So today is the day that you decided, for the first time ever, to show up at your local yoga studio and “get some.” I remember, years before I even took that first step into a class, wanting to “get some of that.”
My grandma, my uncle and my aunt were all yoga teachers. Even though I had never been taught one asana, I knew from a very young age that I liked the swagger, stillness, and openness of my yogi relatives.
When the day came and I was ready to take my first class, I was bombarded with obstacles. This was before there were neighborhood yoga studios and back when the classes were offered few and far between. This was pre-internet, before GPS.
To find a class I had to do it the 5,000 year old Vedic Tradition way: I found a friend who had a friend, who knew a guy who told me there was a class offered every Tuesday night at 7:30 in the rectory of a church a few towns away.
“You just show up when you are ready,” he told me.
My first try at finding the class I walked right into the middle of an AA meeting.
I spent the next two years with my one-dimensional teacher, Rodney Yee. I say one-dimensional as it was just me, my mat, and Rodney Yee’s Am/Pm Yoga video. No visual cues nor hands-on adjusting, the same practice day in and day out.
I got up the courage to try again and headed to my local park district. There stood my first yoga teacher: Shirley, a 93 year old half-Hawaiian woman who wore pink leotards. I was scared to death. I came into class, and my senses went into complete overloaded. I tried to digest the dark converted classroom, the texture of the yoga mat, the smell of the incense, the voice of the teacher and the sight of the 10 other students.
It was a six-week class series, and by week four I was the only one left. Everyone else had quit.
New experiences on any level can be a challenge but couple that with the lack of knowing where the experience is going to take you, and it can be downright terrifying. All of these feelings, I came to discover, are perfectly normal. Almost every first-time yogi has them.
So today, after 12 years of teaching beginners, here is what I can offer, to make this process a bit less scary.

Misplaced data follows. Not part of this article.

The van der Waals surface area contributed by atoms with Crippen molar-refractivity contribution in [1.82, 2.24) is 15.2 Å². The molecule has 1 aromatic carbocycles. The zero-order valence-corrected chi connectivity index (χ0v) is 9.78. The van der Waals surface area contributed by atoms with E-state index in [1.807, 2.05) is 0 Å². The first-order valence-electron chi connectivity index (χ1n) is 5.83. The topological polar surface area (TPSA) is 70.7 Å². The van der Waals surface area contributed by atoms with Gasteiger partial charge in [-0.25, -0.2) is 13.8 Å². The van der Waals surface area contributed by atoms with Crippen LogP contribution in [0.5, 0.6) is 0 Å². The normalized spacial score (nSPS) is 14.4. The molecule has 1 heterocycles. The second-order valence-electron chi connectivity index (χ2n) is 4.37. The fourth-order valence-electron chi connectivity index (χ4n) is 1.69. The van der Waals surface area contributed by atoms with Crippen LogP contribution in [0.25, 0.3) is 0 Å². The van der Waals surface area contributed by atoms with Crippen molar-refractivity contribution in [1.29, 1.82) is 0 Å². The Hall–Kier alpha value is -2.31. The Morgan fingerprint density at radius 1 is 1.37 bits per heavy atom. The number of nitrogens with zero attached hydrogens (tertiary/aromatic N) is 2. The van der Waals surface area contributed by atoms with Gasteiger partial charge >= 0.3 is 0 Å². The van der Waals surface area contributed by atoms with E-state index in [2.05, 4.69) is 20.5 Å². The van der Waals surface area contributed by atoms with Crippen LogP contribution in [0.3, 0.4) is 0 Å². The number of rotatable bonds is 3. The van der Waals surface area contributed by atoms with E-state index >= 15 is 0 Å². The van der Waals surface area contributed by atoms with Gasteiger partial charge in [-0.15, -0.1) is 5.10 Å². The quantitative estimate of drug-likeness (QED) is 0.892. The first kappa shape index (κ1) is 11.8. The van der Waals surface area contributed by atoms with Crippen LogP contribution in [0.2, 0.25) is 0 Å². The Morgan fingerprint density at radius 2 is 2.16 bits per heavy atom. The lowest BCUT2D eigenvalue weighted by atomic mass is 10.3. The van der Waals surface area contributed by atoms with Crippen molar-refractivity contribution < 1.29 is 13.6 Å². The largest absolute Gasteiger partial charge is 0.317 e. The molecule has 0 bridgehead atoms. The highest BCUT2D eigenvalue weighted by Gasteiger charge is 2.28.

If you are able, find a Beginner Series. It's typically four to six classes, offered once a week on the same day, at the same time, i.e. Wednesday nights at 6pm. A series like this is designed to give you the fundamentals and principals of alignment as well as the basics of where the mats are, when to use a prop, how to lay out and clean your mat. My manager Tracie tells students, “Start here, Colleen’s going to teach you how to spell YOGA.”
Students find comfort in knowing that everyone is new and in the same boat. Each week you build on what you've learned the week before. By the end of our four-week series, you have the confidence to walk into most of the yoga classes on our schedule. Students who go though the beginner series at my studio come out far ahead of many students who have been practicing years.
If finding a beginner class or series is not an option, here are my Top 8 Tips for Beginners. (And we are all forever beginners, aren't we?)
1. EveryBODY can do yoga.
It doesn’t matter how tall you are, how old you are, how much you weigh or how flexible you are. If you can breathe, you can practice yoga.
2. Be patient.
The beginning will be challenging, but beginnings usually are. As you begin to absorb the new practice, it gets easier and will start to come together in an effortless series of breakthroughs and openings. Be patient, all is coming.
3. Every day is different.
Today your mind and body is a direct reflection of what you did yesterday. Tomorrow your mind and body will reflect what you did today. Some days the energy flows freely, other days it can feel stagnant. Don’t judge. Just show up. That’s why it’s called a yoga “practice.”
4. Your practice is always your own.
Turn it up, turn it down, modify, dilute, and discover what you need from your practice each and every day so that the practice services you. When stepping on your mat, ask yourself: “What do I need today?” Let the answer be your guide.
5. Yoga is accumulative.
The more you practice, the more it benefits you; mind, body and spirit.
6. Let your breath be your guide.
Keep your breath even, steady and comfortable. Like a tour guide who took you the wrong way, drove too fast or spoke to slowly, in order to enjoy the ride stay on the right road.
7. When frustrated, work at 80%.
Some days… poop happens. We are frustrated, upset or purely unmotivated, anxious. Come to your practice with the intention of working at 80%, soften your mind, open your heart and let it all shine through.
8. Feel it to heal it.
You might feel sore muscles after your first few practices or you might feel emotions you have never felt. This journey is designed to open you up, and to allow you to shed what no longer services you in order to make room for that which nourishes you.
Find comfort in knowing that we all get butterflies. Follow all of the tips above and I assure you, you will never regret the effort it took you to get on your mat and practice this ancient art.